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Establishing a business in the Netherlands is easy, but there are some decisions to make. The company's founder has to decide between the legal forms of business. This decision has tax implications. The simplest decision is between a sole trader and a BV (limited liability private company).

The needs of the entrepreneur are decisive for the form of business. The sole proprietor is fully liable for his business. The BV with limited liability is attractive because of his limitation. On the other hand, every company is difficult to manage without any personal liability. The general terms and conditions relating to liability and insurance can more or less offset the difference between the two types of company.

The limited liability of the BV shows customers and business partners a solid company, and you can still act on your own. The sole proprietorship or individual company is mistakenly often only associated with an individual as a business person. That is not right because individual refers to the company capital that a person owns. However, the company can have as many employees as desired.

The BV has many fiscal rules for the relationship between the shareholder and BV. The rules refer to salaries, assets and other income. It may have a significant impact on the tax due. The income from the first earned Euro is taxed.
The individual company has almost no rules. The entire income is taxed, and significant tax revenues are granted so that a new entrepreneur can earn approximately € 22,000 of taxable income without incurring income tax during the first three years after the company is founded. After that, the amount drops to around € 18,000.

BV offers opportunities that the individual company does not have. The possibilities include, for example, the transfer of company shares to a third party in the case of company sales. Holding structures are often established. In holding company, sales tax is not immediately due. Credit agreements can be made; internal pension plans can be created and much more.

It is possible to convert the individual company into a BV company. This may be interesting with a view to a future sale or other possibilities.

Founding a Company

Selecting a Legal Structure

Company Foundation

The first step of the foundation should be the right selection of the business form. The importance of this step lies with the issues it bears in such as liability and obligations. In the Netherlands, to select a legal form for a company, the choice you have to make first is whether it should involve a legal person or not.

Selecting a Trade Name

The Dutch Trade Name Act is the code that you should keep in mind and meet the requirements of while choosing a name. The trade name should be unique and not confusing or misleading in the sector and region which you wish to operate. After a suitable name has been selected, the Kamer van Koophandel (The KvK is the Chamber of Commerce) should check whether it is not already used.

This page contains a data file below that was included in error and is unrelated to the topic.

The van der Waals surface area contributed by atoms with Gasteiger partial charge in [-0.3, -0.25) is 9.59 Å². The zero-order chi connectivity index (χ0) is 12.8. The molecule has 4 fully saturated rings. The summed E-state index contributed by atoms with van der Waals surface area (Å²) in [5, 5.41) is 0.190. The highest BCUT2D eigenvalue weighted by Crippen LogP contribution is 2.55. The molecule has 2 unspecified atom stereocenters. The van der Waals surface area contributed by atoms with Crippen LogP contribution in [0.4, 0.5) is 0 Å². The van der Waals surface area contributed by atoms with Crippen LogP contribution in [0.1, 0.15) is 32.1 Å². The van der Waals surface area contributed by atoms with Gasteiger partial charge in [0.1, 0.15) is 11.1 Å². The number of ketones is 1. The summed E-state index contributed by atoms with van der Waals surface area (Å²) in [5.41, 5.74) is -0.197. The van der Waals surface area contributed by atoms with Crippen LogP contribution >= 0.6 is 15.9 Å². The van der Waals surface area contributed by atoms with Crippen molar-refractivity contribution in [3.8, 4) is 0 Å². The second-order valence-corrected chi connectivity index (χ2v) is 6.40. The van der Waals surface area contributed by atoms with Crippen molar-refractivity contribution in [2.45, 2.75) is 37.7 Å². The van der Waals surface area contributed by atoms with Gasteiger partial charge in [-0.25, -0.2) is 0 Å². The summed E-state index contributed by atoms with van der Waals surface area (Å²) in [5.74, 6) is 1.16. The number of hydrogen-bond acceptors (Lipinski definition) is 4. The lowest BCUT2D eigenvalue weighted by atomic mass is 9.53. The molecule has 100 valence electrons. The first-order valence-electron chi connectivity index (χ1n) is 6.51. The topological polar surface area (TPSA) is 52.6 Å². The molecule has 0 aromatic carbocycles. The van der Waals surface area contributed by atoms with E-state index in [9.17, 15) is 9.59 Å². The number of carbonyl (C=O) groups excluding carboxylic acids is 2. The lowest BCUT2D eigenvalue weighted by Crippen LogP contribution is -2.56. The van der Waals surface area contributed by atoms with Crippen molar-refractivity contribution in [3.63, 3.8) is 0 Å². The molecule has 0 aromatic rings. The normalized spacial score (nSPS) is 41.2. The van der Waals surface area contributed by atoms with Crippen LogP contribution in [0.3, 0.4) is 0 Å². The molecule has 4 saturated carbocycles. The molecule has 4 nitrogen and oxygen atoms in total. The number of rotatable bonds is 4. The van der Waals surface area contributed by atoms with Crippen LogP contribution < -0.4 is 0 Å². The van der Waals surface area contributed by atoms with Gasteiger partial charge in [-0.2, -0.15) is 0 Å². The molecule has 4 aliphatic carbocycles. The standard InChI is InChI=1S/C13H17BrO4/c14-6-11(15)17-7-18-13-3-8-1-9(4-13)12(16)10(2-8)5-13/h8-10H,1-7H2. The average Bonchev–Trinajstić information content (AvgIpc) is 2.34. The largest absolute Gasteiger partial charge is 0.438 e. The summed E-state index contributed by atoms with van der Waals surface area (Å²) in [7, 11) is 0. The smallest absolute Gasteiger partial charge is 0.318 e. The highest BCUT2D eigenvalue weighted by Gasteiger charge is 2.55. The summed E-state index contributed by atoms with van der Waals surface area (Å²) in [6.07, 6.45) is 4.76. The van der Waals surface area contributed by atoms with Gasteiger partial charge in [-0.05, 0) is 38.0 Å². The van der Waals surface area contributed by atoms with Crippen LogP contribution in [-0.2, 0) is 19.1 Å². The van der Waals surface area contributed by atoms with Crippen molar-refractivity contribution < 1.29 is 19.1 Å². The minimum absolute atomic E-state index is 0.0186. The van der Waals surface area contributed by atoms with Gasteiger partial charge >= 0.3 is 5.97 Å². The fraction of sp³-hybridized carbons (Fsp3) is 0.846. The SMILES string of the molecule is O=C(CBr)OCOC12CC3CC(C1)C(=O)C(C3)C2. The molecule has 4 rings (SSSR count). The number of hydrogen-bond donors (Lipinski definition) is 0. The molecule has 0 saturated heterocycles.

Capital of the Company

Minimum capital share must be deposited to the company’s bank account.

Registration with the Trade Register and Tax Administration

Applications and Registrations

Once you successfully finished the first steps, you are required to have your company registered with the Dutch Business Register of the Chamber of Commerce. Tax and Customs Administrations registrations will happen automatically as you enter the Dutch Business Register. The announcement of incorporation will be performed by the Chamber and made in the Netherlands’ Official Gazette (staatscourant). If you intend to hire staff, you will first need to register as an employer with the Dutch Tax and Customs Administration.

Other Permits

You should keep in mind that you may require to apply for further permits from different authorities before starting to operate your business. For instance, you need to check whether you meet with certain professional qualifications, environmental regulations, and/or safety requirements or whether your choice of location for the company is in line with zoning plan. To make this step easier, All-in-one Permit for Physical Aspects (Omgevingsvergunning) can, or in some cases must be obtained to carry out your business plans.


Under Dutch regulations, a company is obliged to keep proper accounts and file its annual accounts (state of assets and liabilities) at the Chamber of Commerce on an annual basis.When starting a business, it is of high importance to create your accounts in a timely matter and maintain them, whilst establishing your company. The records form the basis for your tax returns. Some documents are mandatory. You are allowed to digitize your records and use this as sufficient proof of your business activities. For more information and advice, please contact a local Tax Office.


If you live in the Netherlands or earn income here, you are obliged to take out health insurance and to pay Dutch national insurance contributions. Furthermore, you may be legally obliged to insure your business’ assets in the event of legal liability or other risks.

From agriculture and food to logistics, chemistry to textile, the Netherlands welcomes entrepreneurs with many possibilities for trade and investment. If you also want to get advantage of the Netherlands’ flexible well educated multilingual labor market and many other excellences by building up your business in the Netherlands, a lawyer can help you with every step.

We recommend MANZ LEGAL, as this law firm specializes in such matters.


Hooghiemstraplein 167

t: + 31 30 271 88 44
f: + 31 30 271 44 39
w: www.manzlegal.de

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